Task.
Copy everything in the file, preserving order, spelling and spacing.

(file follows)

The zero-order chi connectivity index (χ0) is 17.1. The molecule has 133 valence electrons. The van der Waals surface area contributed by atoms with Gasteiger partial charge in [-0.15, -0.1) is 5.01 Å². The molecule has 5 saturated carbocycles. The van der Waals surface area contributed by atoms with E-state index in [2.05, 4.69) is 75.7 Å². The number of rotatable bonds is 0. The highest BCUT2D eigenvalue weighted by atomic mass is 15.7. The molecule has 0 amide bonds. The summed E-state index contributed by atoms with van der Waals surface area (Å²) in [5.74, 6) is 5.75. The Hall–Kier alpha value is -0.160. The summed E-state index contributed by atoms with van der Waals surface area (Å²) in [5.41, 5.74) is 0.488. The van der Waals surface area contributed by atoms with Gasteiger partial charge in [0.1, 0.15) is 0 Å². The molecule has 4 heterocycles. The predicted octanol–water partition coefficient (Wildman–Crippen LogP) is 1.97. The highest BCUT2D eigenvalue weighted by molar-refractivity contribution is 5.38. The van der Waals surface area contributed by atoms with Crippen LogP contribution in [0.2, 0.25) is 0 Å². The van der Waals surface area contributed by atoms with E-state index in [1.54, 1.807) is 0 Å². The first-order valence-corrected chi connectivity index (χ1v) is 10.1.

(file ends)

The zero-order chi connectivity index (χ0) is 17.1. The molecule has 133 valence electrons. The van der Waals surface area contributed by atoms with Gasteiger partial charge in [-0.15, -0.1) is 5.01 Å². The molecule has 5 saturated carbocycles. The van der Waals surface area contributed by atoms with E-state index in [2.05, 4.69) is 75.7 Å². The number of rotatable bonds is 0. The highest BCUT2D eigenvalue weighted by atomic mass is 15.7. The molecule has 0 amide bonds. The summed E-state index contributed by atoms with van der Waals surface area (Å²) in [5.74, 6) is 5.75. The Hall–Kier alpha value is -0.160. The summed E-state index contributed by atoms with van der Waals surface area (Å²) in [5.41, 5.74) is 0.488. The van der Waals surface area contributed by atoms with Gasteiger partial charge in [0.1, 0.15) is 0 Å². The molecule has 4 heterocycles. The predicted octanol–water partition coefficient (Wildman–Crippen LogP) is 1.97. The highest BCUT2D eigenvalue weighted by molar-refractivity contribution is 5.38. The van der Waals surface area contributed by atoms with Crippen LogP contribution in [0.2, 0.25) is 0 Å². The van der Waals surface area contributed by atoms with E-state index in [1.54, 1.807) is 0 Å². The first-order valence-corrected chi connectivity index (χ1v) is 10.1.